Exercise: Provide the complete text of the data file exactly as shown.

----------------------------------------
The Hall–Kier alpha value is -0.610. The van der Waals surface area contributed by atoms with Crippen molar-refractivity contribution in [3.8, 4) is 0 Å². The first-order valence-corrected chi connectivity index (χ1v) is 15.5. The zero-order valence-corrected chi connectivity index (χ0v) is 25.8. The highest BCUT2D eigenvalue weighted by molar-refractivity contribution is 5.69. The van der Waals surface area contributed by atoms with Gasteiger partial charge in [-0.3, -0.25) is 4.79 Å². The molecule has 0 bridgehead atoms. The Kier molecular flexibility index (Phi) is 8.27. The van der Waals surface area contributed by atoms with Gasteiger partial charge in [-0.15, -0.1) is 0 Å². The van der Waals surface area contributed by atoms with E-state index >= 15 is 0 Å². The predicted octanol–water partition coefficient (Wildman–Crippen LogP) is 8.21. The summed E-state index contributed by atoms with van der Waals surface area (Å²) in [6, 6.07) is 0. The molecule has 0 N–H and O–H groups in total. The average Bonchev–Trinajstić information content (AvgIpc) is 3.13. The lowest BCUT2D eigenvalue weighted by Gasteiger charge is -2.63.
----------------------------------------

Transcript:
The Hall–Kier alpha value is -0.610. The van der Waals surface area contributed by atoms with Crippen molar-refractivity contribution in [3.8, 4) is 0 Å². The first-order valence-corrected chi connectivity index (χ1v) is 15.5. The zero-order valence-corrected chi connectivity index (χ0v) is 25.8. The highest BCUT2D eigenvalue weighted by molar-refractivity contribution is 5.69. The van der Waals surface area contributed by atoms with Gasteiger partial charge in [-0.3, -0.25) is 4.79 Å². The molecule has 0 bridgehead atoms. The Kier molecular flexibility index (Phi) is 8.27. The van der Waals surface area contributed by atoms with Gasteiger partial charge in [-0.15, -0.1) is 0 Å². The van der Waals surface area contributed by atoms with E-state index >= 15 is 0 Å². The predicted octanol–water partition coefficient (Wildman–Crippen LogP) is 8.21. The summed E-state index contributed by atoms with van der Waals surface area (Å²) in [6, 6.07) is 0. The molecule has 0 N–H and O–H groups in total. The average Bonchev–Trinajstić information content (AvgIpc) is 3.13. The lowest BCUT2D eigenvalue weighted by Gasteiger charge is -2.63.